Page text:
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April 29, 2017

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Mayday's ready to rock, but is Taipei?

Music fans, Taipei citizens and city government officials alike are getting ready after Mayday (五月天), one of the Chinese-speaking world's biggest bands, made the surprise announcement that they would hold a free concert at a city park next week.

On the last stop of their most recent tour Tuesday night, the band announced they would put on a free performance on March 29 at Taipei's Daan Forest Park to mark the group's 20th anniversary.

The gig marks a return to the venue where the band played their first major concert in 1997.

The news of the concert brought excitement on the blogosphere, but also concerns from local officials.

The Taipei Metro Company has already stated that more trains to Daan Forest Park MRT Station would be scheduled to meet the expected surge in demand.

Parks and Street Lights Office Director Yang Shu-hui (楊淑惠) of Taipei City's Public Works Department said she was quite worried about the amount of people that would turn out for the concert.

Including the 1,500 seats available in front of the park's amphitheater, the performance area of the park could accommodate around 5,000 people, Yang said.

This may be far less than sufficient for the turnout, Yang said, but she added that the band had been approved to perform at the space after properly filling out all the required applications.

A recent series of concerts in Kaohsiung by the band attracted over 200,000 ticket-buying fans.

Regarding the appearance of crowds looking for a good spot at the park days before the performance , Yang said that as the park was a public area, authorities had no reason to stop them — so long as they refrained from violent or indecent behavior.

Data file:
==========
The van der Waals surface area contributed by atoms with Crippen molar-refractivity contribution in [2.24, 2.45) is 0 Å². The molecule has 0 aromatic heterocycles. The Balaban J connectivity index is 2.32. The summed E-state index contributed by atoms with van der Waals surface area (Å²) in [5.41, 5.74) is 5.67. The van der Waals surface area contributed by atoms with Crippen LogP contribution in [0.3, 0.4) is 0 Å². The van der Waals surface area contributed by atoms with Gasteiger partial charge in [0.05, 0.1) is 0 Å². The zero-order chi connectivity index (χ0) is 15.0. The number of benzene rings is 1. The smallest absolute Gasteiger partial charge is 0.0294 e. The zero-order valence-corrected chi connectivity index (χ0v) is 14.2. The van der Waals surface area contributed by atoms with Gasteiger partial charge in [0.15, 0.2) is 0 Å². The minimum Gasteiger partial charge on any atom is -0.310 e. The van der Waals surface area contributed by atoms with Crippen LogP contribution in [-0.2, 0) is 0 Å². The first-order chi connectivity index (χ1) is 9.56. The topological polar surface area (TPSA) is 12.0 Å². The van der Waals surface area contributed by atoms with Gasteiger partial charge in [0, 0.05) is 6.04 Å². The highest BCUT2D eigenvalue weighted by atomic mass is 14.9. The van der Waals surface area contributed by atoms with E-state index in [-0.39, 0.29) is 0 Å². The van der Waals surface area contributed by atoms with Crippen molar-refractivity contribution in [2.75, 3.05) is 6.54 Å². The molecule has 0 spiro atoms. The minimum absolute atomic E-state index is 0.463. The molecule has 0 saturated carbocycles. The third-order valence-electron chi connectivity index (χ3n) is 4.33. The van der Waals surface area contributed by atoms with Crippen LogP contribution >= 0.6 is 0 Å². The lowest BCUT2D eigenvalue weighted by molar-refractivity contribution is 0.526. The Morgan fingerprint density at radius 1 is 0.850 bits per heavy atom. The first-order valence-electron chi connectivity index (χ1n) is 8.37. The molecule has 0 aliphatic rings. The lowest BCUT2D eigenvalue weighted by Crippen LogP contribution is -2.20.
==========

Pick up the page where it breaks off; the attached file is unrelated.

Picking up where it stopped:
People had already started camping out in the park Wednesday night to secure a good spot, while others had left placeholders.

However, not all of those camping out are necessarily fans.

It was reported that some of those getting in early to claim a seat intended to sell off their hard-won turf — with one camper saying his asking price would be upwards of NT$35,000.

Yang said that fans "could most likely jump" at next Wednesday's concert — a reference to the limits on rocking out imposed by Taipei Arena after complaints from nearby residents.

The regulation imposed at Taipei Arena had been necessary due to tremors caused by the vibrations induced by large crowds jumping on top of levels of underground parking lots.

Since there are no such constructions underneath the park area, concertgoers would not have to worry about causing complaints, Yang said.

20th Anniversary

Formed March 29, 1997, Mayday has won a slate of Golden Melody Awards, the Chinese-speaking world's equivalent of the Grammys.

In 2014, they became the first Chinese-language band to play New York's Madison Square Garden.

They also performed in front of 100,000 people over two days at Beijing's "Bird's Nest" stadium.

Mayday said the March 29 concert, "Back to 1997.3.29> No. 7 Park Day One," would be a "trip back in time" for both the band and their fans.

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